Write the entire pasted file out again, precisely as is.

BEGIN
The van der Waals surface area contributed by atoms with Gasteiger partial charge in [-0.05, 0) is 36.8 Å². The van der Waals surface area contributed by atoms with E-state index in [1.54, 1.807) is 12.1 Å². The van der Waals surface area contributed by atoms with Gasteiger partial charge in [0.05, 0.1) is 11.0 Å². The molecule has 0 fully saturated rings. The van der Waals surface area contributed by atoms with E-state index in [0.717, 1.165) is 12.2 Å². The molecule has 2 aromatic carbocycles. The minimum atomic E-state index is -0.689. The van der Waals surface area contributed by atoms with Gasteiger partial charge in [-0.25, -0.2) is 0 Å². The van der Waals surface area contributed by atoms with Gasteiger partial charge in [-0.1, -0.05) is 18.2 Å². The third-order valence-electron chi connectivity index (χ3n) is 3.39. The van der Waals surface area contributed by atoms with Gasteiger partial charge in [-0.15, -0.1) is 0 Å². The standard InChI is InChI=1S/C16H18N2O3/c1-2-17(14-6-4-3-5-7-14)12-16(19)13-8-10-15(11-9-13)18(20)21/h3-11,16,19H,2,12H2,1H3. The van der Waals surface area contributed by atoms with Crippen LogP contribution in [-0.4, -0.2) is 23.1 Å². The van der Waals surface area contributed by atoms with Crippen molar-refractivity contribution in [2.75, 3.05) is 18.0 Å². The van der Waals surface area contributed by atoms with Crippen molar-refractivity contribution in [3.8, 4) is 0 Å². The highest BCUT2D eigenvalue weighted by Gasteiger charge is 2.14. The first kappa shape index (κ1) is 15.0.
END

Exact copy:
The van der Waals surface area contributed by atoms with Gasteiger partial charge in [-0.05, 0) is 36.8 Å². The van der Waals surface area contributed by atoms with E-state index in [1.54, 1.807) is 12.1 Å². The van der Waals surface area contributed by atoms with Gasteiger partial charge in [0.05, 0.1) is 11.0 Å². The molecule has 0 fully saturated rings. The van der Waals surface area contributed by atoms with E-state index in [0.717, 1.165) is 12.2 Å². The molecule has 2 aromatic carbocycles. The minimum atomic E-state index is -0.689. The van der Waals surface area contributed by atoms with Gasteiger partial charge in [-0.25, -0.2) is 0 Å². The van der Waals surface area contributed by atoms with Gasteiger partial charge in [-0.1, -0.05) is 18.2 Å². The third-order valence-electron chi connectivity index (χ3n) is 3.39. The van der Waals surface area contributed by atoms with Gasteiger partial charge in [-0.15, -0.1) is 0 Å². The standard InChI is InChI=1S/C16H18N2O3/c1-2-17(14-6-4-3-5-7-14)12-16(19)13-8-10-15(11-9-13)18(20)21/h3-11,16,19H,2,12H2,1H3. The van der Waals surface area contributed by atoms with Crippen LogP contribution in [-0.4, -0.2) is 23.1 Å². The van der Waals surface area contributed by atoms with Crippen molar-refractivity contribution in [2.75, 3.05) is 18.0 Å². The van der Waals surface area contributed by atoms with Crippen molar-refractivity contribution in [3.8, 4) is 0 Å². The highest BCUT2D eigenvalue weighted by Gasteiger charge is 2.14. The first kappa shape index (κ1) is 15.0.